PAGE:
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Jeffrey A. Taylor is the former interim United States Attorney for the District of Columbia.


Prior to his work in Washington, DC, Jeffrey Taylor served as an Assistant U.S. Attorney for the Southern District of California from 1995–1999.[1] From 1999 to 2002, Mr. Taylor served as majority counsel on the Senate Judiciary Committee where he advised Chairman Orrin Hatch and drafted provisions of the USA PATRIOT Act.[2]

Before his appointment as U.S. Attorney, Mr. Taylor served as Counselor to Attorneys General John Ashcroft and Alberto Gonzales from 2002 to 2006 where he oversaw law enforcement operations by U.S. attorneys.[1] He was appointed interim U.S. Attorney for the District of Columbia by Alberto Gonzales on September 22, 2006 and was sworn in seven days later; interim U.S. attorneys do not need to be confirmed by the Senate.[1] Interim U.S. attorneys have no term limit, as a result of an amendment to the law governing interim attorneys included in the USA Patriot Reauthorization Act of 2005;[2] formerly interim appointees had a 120-day term limit, and could be re-appointed (without term limit) at the end of the 120-day term by the chief judge of the district court. On May 28, 2009, Taylor announced his resignation.[3] It has been reported that he will join Ernst & Young.[4]

U.S. Attorneys controversy

Dismissal of U.S. attorneys controversy

Mr. Taylor's position came under heightened interest in March 2007 during the dismissal of U.S. attorneys controversy. On March 20, 2007, President Bush declared in a press conference that White House staff would not testify under oath on the matter if subpoenaed by Congress.[5] One who ignores a Congressional subpoena can be held in contempt of Congress, but the D.C. U.S. Attorney must convene a grand jury to start the prosecution of this crime.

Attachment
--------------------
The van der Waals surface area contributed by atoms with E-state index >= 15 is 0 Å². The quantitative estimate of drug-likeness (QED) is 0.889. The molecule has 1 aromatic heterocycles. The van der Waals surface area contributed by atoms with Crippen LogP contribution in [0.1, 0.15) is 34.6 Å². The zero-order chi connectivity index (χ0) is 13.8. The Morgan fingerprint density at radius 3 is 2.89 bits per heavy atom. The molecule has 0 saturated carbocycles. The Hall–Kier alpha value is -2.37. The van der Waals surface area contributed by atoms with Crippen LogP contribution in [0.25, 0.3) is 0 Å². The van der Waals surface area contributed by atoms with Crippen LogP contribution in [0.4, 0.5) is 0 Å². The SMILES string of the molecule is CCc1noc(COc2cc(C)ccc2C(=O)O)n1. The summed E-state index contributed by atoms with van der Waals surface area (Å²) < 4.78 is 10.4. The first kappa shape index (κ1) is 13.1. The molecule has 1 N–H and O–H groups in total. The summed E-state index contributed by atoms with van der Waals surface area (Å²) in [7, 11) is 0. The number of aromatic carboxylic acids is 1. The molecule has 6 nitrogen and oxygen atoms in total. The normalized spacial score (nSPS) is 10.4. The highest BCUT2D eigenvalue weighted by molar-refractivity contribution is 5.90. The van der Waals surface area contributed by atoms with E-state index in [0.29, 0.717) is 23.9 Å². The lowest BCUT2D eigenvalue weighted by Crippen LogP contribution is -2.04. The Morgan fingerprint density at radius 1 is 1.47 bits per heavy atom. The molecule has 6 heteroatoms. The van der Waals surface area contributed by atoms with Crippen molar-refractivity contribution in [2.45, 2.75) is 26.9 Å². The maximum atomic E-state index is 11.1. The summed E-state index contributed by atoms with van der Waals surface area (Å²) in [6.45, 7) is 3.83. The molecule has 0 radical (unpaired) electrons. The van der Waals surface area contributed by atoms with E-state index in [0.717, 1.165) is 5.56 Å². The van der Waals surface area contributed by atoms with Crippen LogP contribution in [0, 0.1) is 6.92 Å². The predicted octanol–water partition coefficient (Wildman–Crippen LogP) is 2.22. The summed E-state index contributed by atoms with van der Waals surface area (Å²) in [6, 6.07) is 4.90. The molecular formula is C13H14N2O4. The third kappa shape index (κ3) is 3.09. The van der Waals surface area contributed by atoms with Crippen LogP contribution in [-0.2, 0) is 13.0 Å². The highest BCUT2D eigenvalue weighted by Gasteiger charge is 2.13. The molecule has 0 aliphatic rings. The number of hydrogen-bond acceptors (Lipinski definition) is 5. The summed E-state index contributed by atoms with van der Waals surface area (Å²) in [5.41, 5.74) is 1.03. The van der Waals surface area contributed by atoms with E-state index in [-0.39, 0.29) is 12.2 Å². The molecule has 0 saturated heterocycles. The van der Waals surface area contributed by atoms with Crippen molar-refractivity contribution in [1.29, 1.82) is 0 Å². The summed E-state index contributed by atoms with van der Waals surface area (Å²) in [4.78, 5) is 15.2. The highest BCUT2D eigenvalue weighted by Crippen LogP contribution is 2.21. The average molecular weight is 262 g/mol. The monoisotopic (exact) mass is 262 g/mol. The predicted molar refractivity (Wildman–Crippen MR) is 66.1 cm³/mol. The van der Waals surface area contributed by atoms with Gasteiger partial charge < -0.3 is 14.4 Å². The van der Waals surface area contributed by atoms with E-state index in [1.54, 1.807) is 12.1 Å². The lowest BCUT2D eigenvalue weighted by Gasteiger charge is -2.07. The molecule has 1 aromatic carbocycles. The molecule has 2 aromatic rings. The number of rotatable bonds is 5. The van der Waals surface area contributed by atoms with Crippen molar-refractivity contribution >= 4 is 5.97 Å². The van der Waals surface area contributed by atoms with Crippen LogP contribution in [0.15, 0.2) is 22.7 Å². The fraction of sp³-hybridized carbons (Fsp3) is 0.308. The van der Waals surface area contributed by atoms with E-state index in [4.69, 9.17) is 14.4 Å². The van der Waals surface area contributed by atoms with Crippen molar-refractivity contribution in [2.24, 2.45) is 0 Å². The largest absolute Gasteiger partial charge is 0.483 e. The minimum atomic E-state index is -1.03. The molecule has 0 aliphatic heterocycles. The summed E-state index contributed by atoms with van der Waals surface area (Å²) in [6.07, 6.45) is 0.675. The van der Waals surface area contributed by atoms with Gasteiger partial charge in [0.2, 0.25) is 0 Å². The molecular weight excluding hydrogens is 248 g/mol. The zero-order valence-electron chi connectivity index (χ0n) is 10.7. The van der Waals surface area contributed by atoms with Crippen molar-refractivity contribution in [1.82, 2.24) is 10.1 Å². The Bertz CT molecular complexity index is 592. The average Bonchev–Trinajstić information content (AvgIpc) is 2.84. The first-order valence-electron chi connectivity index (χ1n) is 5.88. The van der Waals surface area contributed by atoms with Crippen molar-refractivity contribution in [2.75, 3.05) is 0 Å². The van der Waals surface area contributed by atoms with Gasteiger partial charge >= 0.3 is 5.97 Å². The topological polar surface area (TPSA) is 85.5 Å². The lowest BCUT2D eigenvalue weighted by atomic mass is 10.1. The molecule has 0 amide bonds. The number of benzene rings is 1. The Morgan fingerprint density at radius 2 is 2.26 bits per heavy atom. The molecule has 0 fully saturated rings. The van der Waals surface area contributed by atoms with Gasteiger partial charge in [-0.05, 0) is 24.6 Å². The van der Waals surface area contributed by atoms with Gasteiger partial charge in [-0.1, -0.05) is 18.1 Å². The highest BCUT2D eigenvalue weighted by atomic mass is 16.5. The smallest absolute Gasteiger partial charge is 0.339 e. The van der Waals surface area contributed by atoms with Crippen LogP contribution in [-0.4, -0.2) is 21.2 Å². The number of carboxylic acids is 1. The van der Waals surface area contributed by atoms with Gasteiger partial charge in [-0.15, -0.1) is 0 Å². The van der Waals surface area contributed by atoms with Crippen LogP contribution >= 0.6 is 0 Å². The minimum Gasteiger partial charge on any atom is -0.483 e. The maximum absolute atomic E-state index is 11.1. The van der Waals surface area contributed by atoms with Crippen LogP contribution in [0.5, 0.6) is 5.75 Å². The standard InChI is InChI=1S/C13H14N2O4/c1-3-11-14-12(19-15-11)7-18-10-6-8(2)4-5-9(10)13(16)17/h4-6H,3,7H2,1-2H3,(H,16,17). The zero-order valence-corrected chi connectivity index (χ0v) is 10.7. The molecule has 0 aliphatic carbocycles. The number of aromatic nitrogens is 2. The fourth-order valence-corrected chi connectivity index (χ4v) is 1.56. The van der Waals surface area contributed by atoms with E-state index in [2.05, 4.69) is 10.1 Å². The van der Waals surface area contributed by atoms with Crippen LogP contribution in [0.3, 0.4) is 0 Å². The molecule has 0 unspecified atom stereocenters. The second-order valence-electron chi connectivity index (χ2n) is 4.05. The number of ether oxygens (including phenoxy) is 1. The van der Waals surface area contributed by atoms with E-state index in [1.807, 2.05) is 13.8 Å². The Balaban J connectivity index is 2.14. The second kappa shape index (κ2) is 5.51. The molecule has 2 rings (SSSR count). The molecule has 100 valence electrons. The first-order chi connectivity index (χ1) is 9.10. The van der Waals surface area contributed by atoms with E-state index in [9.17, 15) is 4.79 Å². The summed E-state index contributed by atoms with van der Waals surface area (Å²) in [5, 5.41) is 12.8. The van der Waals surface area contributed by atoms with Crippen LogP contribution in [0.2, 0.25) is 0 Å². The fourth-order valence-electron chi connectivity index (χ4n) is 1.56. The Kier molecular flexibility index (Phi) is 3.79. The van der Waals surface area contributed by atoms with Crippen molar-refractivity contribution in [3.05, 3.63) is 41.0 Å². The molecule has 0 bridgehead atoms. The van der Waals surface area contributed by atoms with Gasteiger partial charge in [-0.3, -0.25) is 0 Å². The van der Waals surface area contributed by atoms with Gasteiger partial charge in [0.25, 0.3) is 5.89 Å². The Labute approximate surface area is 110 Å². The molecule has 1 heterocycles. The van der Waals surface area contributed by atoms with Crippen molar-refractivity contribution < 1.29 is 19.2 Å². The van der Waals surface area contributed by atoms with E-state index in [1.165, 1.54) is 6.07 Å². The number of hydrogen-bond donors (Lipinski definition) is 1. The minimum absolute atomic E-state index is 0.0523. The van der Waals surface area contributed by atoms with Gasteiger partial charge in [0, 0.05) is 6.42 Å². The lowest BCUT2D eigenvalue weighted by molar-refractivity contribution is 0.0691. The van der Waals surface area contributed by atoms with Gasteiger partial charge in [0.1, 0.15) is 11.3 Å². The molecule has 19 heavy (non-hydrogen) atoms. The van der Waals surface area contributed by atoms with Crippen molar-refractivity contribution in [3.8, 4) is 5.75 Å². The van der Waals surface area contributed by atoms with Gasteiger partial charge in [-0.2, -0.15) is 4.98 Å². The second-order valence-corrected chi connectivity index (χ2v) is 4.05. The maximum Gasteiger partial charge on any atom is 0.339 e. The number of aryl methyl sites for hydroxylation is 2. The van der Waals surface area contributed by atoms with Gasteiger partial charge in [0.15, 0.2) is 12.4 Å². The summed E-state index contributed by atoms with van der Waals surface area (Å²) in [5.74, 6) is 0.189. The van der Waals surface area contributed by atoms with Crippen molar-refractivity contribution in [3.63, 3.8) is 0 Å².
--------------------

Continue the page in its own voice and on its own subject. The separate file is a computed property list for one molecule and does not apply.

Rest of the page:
Under 2 U.S.C. § 194, once either the House or the Senate issues a citation for contempt of Congress, it is referred to the U.S. Attorney for the District of Columbia, "whose duty it shall be to bring the matter before the grand jury for its action."[6] It is unclear (as of March 20, 2007) whether Mr. Taylor would fulfill this duty to convene a grand jury, or resist Congress at the direction of Bush or Gonzales.


  1. ^ a b c "Biography of U.S. Attorney: Jeffrey A. Taylor". United States Attorney's Office for the District of Columbia. Retrieved 2007-03-21.  
  2. ^ a b "3-19-2007 DOJ-Released Documents". U.S. House Judiciary Committee. Retrieved 2007-03-21.  
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  5. ^ Stolberg, Sheryl Gay (March 21, 2007). "Bush Clashes With Congress on Prosecutors". New York Times. Retrieved 2007-03-21.  
  6. ^ Zimroth, Peter L. and David G. Kleiman (February 9, 2007). "Congressional Investigations: The Supoenas are Coming" (PDF). New York Law Journal 237 (8). Retrieved 2007-03-21.  


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